They first saw the video Nov. 26, the Monday after Thanksgiving, inside an office in Piscataway, N.J., but it was hardly the first time that senior Rutgers officials had heard of the troubling behavior of Mike Rice, the men’s basketball coach.
Interviews with university officials, former players and members of the board, as well as reviews of internal documents and legal records, show that when the most senior Rutgers officials were confronted with explicit details about Mr. Rice’s behavior toward his players and his staff, they ignored them or issued relatively light penalties.
The interviews and documents reveal a culture in which the university was far more concerned with protecting itself from legal action than with protecting its students from an abusive coach.
University officials focused on the technical issue of whether Mr. Rice had created a hostile work environment, a potential legal justification for his firing, while paying less attention to the larger question of whether Rutgers should employ an authority figure who hurled slurs at and physically provoked its students.
The university had hired outside counsel to investigate the men’s basketball program and determine Rutgers’s legal options. Lawyers with the firm Connell Foley of Roseland, N.J., interviewed coaches, players and administrators. They reviewed text messages, secret recordings and dozens of hours of video, noting the vulgar terms Mr. Rice used to address players.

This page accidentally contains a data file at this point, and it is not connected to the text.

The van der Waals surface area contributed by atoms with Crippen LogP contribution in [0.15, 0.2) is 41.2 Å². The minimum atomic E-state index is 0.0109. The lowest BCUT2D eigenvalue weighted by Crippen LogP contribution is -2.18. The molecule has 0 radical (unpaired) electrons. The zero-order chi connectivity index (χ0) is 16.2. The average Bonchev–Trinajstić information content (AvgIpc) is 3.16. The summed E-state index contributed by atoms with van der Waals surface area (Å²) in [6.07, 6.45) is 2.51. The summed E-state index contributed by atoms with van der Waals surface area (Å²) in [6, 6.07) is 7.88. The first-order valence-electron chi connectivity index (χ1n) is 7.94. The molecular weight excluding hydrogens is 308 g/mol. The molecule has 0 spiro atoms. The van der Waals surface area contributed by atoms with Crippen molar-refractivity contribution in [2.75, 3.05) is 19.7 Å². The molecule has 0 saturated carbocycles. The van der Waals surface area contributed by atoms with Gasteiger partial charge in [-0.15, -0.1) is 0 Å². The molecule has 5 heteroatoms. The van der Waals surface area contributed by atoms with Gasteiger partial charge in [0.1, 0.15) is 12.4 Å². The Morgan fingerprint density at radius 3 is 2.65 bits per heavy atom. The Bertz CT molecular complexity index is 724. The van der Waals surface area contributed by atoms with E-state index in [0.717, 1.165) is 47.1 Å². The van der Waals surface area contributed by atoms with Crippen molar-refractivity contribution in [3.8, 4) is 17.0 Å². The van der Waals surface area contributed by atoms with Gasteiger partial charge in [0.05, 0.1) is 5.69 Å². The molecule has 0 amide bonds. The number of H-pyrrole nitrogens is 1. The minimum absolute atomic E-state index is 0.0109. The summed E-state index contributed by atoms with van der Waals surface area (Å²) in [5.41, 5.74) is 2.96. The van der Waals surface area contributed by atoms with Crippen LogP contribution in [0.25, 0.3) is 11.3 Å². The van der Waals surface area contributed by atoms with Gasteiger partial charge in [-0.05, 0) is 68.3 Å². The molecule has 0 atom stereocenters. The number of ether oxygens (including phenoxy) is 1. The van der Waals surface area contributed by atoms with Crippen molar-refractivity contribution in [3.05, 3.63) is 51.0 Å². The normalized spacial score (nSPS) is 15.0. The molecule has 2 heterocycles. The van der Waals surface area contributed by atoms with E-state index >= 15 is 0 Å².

But the primary goal of the report, which was completed in January and made public Friday, was not to determine whether Mr. Rice had abused his players, or whether he was a suitable authority figure for a group of young men. Instead, it focused largely on whether Mr. Rice created a hostile work environment, which could have resulted in future lawsuits, and whether Mr. Murdock was wrongfully terminated.
UPDATE: A powerful critique of the Academic Power-Elite, by two Rutgers professors, in today's Chronicle of Higher Ed.
Public universities are not corporations. They are not sports franchises. They are not dysfunctional families in which the powerful can abuse the less powerful by enforcing silence.Read it.
As faculty members, we were deeply dismayed to learn that some Rutgers University administrators had known for months about Mike Rice Jr. and his assistant coach’s physical and verbal abuse of student athletes, yet remained silent. Homophobic slurs and physical abuse teach students a deformed version of athletic masculinity.
Administrators forgot that “Rutgers” is not a sports logo, but an avenue of upward mobility for students from a wide range of backgrounds. Unfortunately, this is not an aberration.